Northern Ireland Water (NIW) was this week coming under scrutiny from the utilities regulator over the handling of its winter water crisis, amid calls to introduce additional water charges.
The NI Authority for Utility Regulation will conduct a review into the fallout of the “freeze-thaw” problems that resulted in hundreds of burst pipes and thousands of homes left without running water.
NIW’s response to the problems was denounced as “shambolic” and “utterly inadequate” by East Londonderry MP Gregory Campbell.
The regulator will report to the Northern Ireland Executive at the end of February at the earliest, but may make interim recommendations to NIW in the meantime if extreme weather conditions recur.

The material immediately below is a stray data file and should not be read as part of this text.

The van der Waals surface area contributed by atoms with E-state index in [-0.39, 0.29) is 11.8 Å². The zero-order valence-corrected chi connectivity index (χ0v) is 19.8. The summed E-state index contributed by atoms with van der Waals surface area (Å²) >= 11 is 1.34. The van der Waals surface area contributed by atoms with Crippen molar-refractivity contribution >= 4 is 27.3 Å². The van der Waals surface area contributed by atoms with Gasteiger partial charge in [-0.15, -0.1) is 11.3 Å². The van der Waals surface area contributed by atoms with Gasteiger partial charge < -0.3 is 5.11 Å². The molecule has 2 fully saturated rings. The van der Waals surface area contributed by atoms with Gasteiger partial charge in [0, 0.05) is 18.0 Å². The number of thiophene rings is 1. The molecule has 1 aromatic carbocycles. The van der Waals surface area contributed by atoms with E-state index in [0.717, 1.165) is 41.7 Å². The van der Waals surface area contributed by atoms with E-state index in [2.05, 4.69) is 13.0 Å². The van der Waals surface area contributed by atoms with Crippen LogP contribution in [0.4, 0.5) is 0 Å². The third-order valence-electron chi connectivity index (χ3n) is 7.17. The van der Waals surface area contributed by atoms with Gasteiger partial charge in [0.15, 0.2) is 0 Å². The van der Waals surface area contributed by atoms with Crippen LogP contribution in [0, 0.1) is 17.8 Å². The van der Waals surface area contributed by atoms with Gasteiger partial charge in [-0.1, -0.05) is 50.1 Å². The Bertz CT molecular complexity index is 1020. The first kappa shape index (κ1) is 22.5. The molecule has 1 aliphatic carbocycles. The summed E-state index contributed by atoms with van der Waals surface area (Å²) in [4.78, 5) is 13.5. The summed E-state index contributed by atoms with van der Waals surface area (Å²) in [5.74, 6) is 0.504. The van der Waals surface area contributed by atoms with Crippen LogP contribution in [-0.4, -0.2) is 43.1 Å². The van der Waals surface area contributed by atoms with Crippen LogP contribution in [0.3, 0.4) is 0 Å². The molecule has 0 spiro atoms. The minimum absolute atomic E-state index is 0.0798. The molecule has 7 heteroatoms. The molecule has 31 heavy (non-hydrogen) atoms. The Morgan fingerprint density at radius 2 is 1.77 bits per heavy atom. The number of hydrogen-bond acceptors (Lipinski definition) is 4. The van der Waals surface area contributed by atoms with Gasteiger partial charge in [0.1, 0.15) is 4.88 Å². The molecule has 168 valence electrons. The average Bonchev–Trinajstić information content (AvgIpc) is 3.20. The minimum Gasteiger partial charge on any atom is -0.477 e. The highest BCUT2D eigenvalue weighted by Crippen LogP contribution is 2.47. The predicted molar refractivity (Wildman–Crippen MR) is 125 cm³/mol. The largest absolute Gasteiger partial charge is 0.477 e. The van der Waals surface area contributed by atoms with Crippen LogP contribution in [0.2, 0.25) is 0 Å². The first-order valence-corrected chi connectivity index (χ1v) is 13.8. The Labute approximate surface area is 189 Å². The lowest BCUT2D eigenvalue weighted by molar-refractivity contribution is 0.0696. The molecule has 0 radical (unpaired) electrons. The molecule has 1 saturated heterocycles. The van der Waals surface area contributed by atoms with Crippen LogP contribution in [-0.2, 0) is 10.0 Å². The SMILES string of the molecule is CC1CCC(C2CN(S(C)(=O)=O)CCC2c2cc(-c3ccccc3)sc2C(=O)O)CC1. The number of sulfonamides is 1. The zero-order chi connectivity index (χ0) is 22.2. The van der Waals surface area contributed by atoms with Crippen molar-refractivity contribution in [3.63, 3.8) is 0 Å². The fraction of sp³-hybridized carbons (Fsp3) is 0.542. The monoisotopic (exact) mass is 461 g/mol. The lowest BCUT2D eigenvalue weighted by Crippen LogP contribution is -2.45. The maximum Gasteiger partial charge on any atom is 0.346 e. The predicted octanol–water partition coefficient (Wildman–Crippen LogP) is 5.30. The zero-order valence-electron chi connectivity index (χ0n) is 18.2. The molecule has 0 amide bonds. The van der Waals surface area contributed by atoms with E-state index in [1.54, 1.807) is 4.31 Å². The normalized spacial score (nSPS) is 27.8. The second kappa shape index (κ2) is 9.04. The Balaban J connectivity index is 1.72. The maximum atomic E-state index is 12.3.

“The political posturing on water charges is no longer tenable”
The crisis was blamed on a combination of prolonged severe weather and out-of-shape infrastructure. In September, the ICE criticised Northern Ireland’s water infrastructure as “requiring attention” in its State of the Nation report.
The problems have fuelled debate over whether Northern Ireland residents should pay domestic water charges on top of their regional rates – a question the ICE called “the elephant in the room”. “The political posturing on water charges is no longer tenable, especially in light of the reduction in the Northern Ireland block grant,” it said.
Decades of underinvestment in water infrastructure are “coming back to haunt us”, said ICE NI regional director Wendy Blundell.
NIW denounced public criticism of its staff as “grossly unfair”, and said the review will be “to the long term benefit of NIW and its customers”.
NIW chief executive Lawrence Mackenzie resigned over the crisis on 5 January. Water supply was restored to all properties by 6 January.